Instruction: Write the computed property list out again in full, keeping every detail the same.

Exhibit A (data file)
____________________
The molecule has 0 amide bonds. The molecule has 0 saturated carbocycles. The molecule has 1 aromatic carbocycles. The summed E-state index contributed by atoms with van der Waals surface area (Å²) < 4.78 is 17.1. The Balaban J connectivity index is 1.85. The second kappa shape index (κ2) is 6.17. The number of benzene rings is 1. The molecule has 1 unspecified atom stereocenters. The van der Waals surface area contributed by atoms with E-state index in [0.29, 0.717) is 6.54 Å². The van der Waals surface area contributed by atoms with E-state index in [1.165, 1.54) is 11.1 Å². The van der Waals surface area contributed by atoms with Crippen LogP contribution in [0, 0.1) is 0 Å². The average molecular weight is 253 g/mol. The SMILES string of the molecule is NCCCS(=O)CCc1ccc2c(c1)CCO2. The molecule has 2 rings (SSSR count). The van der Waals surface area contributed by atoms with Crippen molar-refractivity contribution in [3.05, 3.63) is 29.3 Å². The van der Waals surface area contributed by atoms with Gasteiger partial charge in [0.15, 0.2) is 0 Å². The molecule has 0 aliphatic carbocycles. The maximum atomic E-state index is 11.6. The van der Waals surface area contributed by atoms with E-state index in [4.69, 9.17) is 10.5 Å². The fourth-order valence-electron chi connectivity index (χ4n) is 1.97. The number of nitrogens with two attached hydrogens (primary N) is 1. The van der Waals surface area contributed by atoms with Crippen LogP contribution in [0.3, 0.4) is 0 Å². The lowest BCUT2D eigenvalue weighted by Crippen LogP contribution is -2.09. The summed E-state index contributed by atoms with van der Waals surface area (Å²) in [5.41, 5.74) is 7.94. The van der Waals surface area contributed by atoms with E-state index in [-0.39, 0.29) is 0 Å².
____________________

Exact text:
The molecule has 0 amide bonds. The molecule has 0 saturated carbocycles. The molecule has 1 aromatic carbocycles. The summed E-state index contributed by atoms with van der Waals surface area (Å²) < 4.78 is 17.1. The Balaban J connectivity index is 1.85. The second kappa shape index (κ2) is 6.17. The number of benzene rings is 1. The molecule has 1 unspecified atom stereocenters. The van der Waals surface area contributed by atoms with E-state index in [0.29, 0.717) is 6.54 Å². The van der Waals surface area contributed by atoms with E-state index in [1.165, 1.54) is 11.1 Å². The van der Waals surface area contributed by atoms with Crippen LogP contribution in [0, 0.1) is 0 Å². The average molecular weight is 253 g/mol. The SMILES string of the molecule is NCCCS(=O)CCc1ccc2c(c1)CCO2. The molecule has 2 rings (SSSR count). The van der Waals surface area contributed by atoms with Crippen molar-refractivity contribution in [3.05, 3.63) is 29.3 Å². The van der Waals surface area contributed by atoms with Gasteiger partial charge in [0.15, 0.2) is 0 Å². The molecule has 0 aliphatic carbocycles. The maximum atomic E-state index is 11.6. The van der Waals surface area contributed by atoms with E-state index in [4.69, 9.17) is 10.5 Å². The fourth-order valence-electron chi connectivity index (χ4n) is 1.97. The number of nitrogens with two attached hydrogens (primary N) is 1. The van der Waals surface area contributed by atoms with Crippen LogP contribution in [0.3, 0.4) is 0 Å². The lowest BCUT2D eigenvalue weighted by Crippen LogP contribution is -2.09. The summed E-state index contributed by atoms with van der Waals surface area (Å²) in [5.41, 5.74) is 7.94. The van der Waals surface area contributed by atoms with E-state index in [-0.39, 0.29) is 0 Å².